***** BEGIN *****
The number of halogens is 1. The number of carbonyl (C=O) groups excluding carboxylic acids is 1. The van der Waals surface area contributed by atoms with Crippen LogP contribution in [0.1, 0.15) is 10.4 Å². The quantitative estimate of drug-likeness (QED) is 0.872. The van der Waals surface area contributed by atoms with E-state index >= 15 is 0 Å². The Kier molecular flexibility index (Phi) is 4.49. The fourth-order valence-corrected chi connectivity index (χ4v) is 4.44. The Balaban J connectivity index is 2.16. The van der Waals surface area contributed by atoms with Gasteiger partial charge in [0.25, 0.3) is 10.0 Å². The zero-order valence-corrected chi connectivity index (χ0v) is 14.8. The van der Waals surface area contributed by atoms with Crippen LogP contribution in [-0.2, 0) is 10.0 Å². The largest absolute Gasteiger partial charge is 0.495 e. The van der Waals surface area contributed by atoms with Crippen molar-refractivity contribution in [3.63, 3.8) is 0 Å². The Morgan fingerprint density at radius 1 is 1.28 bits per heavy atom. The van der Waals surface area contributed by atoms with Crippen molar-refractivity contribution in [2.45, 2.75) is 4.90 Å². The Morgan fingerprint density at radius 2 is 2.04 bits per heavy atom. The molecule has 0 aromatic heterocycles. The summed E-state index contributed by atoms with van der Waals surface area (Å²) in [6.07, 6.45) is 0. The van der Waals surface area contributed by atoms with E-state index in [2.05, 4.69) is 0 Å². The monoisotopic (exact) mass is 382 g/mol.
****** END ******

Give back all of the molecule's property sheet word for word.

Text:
The number of halogens is 1. The number of carbonyl (C=O) groups excluding carboxylic acids is 1. The van der Waals surface area contributed by atoms with Crippen LogP contribution in [0.1, 0.15) is 10.4 Å². The quantitative estimate of drug-likeness (QED) is 0.872. The van der Waals surface area contributed by atoms with E-state index >= 15 is 0 Å². The Kier molecular flexibility index (Phi) is 4.49. The fourth-order valence-corrected chi connectivity index (χ4v) is 4.44. The Balaban J connectivity index is 2.16. The van der Waals surface area contributed by atoms with Gasteiger partial charge in [0.25, 0.3) is 10.0 Å². The zero-order valence-corrected chi connectivity index (χ0v) is 14.8. The van der Waals surface area contributed by atoms with Crippen LogP contribution in [-0.2, 0) is 10.0 Å². The largest absolute Gasteiger partial charge is 0.495 e. The van der Waals surface area contributed by atoms with Crippen molar-refractivity contribution in [3.63, 3.8) is 0 Å². The Morgan fingerprint density at radius 1 is 1.28 bits per heavy atom. The van der Waals surface area contributed by atoms with Crippen molar-refractivity contribution in [2.45, 2.75) is 4.90 Å². The Morgan fingerprint density at radius 2 is 2.04 bits per heavy atom. The molecule has 0 aromatic heterocycles. The summed E-state index contributed by atoms with van der Waals surface area (Å²) in [6.07, 6.45) is 0. The van der Waals surface area contributed by atoms with E-state index in [2.05, 4.69) is 0 Å². The monoisotopic (exact) mass is 382 g/mol.